This representation of inspirational women in a business resonates strongly with the team at Conscious Communications. Our Managing Director and founder of the business, Alison Taylor, has built the business from the ground up since its inception five years ago. Today, the business is a thriving PR and marketing agency made up of a team of passionate media relations professionals, writers, digital marketers and creative designers (male and female!). Shockingly, nearly three quarters of women surveyed by Facebook as part of this campaign admitted that they couldn’t think of a female role model running a similar business to the one they wanted to start. And the reason? Lack of confidence and self-belief. It is this self-belief, the driving force behind what she wanted the company to stand for, that drove Alison to create the company we are all so passionate about today…

 Meet Alison – #shemeansbusiness

“Conscious Communications was born out of a passion for communications and a desire to build an agency that delivers a superior service through transparent, honest and long-lasting working relationships with its clients; hence our strapline ‘public relations and marketing with a conscience’. I’m extremely proud to be working with the truly inspirational and loyal team we have created, where our clients are our greatest ambassadors.”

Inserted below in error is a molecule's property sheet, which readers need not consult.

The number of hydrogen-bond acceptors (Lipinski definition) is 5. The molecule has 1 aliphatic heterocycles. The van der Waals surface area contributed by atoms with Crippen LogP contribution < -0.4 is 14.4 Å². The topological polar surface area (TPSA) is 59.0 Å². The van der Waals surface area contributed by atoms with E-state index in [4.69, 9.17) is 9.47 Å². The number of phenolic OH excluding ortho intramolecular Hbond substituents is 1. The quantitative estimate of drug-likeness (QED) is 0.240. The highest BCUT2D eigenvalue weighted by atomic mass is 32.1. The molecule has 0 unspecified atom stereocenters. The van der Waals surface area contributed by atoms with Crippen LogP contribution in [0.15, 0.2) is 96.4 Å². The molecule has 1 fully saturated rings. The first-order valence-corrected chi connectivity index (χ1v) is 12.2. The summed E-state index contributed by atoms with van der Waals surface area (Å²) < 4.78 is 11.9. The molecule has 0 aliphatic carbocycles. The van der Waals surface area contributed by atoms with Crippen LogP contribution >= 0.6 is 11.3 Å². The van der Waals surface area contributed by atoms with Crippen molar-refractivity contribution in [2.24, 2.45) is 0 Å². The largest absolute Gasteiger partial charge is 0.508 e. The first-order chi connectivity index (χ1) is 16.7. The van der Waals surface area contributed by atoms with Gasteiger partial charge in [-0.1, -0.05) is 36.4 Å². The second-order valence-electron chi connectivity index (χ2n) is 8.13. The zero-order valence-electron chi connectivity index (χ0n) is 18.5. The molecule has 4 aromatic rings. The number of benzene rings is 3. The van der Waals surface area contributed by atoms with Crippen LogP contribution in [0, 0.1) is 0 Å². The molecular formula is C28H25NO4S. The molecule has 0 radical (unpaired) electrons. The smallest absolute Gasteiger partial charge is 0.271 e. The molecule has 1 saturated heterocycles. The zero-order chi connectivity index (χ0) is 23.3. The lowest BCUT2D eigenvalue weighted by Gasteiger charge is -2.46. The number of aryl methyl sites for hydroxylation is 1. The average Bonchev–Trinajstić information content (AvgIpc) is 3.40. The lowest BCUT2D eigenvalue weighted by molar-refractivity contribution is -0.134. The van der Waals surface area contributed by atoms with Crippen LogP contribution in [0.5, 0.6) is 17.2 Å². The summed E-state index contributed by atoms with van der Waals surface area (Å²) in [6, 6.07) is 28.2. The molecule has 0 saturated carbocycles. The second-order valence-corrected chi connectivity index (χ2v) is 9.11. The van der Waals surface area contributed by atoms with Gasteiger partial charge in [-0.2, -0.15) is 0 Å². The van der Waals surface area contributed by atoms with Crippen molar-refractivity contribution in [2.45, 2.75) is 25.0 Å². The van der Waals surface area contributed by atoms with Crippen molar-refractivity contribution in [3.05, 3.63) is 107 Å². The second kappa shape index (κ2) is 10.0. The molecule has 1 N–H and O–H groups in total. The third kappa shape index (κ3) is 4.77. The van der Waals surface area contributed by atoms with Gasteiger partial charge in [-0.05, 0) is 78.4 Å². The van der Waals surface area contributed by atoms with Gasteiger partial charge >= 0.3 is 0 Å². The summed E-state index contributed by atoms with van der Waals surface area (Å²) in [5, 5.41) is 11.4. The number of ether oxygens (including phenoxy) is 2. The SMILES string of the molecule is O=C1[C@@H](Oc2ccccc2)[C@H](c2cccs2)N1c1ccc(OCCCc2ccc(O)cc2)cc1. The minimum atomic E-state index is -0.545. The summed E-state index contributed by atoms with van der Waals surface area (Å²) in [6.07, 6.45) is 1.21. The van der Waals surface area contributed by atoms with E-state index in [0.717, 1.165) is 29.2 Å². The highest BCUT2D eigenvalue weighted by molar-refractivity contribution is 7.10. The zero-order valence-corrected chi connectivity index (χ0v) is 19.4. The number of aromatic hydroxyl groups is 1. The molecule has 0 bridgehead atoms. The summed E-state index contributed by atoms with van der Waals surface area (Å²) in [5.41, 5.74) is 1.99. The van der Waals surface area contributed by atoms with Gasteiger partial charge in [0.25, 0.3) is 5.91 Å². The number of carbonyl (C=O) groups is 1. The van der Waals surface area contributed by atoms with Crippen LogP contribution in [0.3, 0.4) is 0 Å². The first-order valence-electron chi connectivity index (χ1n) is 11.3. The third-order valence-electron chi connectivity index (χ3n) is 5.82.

Be inspired by more business women by clicking here – because, in the words of Facebook, “the next successful entrepreneur could be anyone. She could even be you”.

Happy Honesty Day

Alison, our Managing Director, discusses the importance of brand honesty in light of Honesty Day earlier this month.

Like many annual celebratory days, Honesty Day originated in the USA but, unlike most others, this one doesn’t encourage the purchase of flowers and the romancing of a beau, instead, was designed to promote honesty in politics.

According to former press secretary of Maryland, M Hirsh Goldberg, creator of Honesty Day, the average person lies about 200 times a day (admittedly, some of them are white lies!). In political terms, many of these untruths may be explained away as propaganda or campaigning. But we all know that promises made and un-kept can be extremely damaging to the reputation of the originator.

Few would argue against honesty being one of the most prized and precious qualities in human relationships of any kind. This includes our relationships with brands. In the same way that people form bonds with people who share their values, people also form bonds with brands that live up to their own ethical expectations. Honesty is an integral part of the decision making process that leads to purchase and brand loyalty.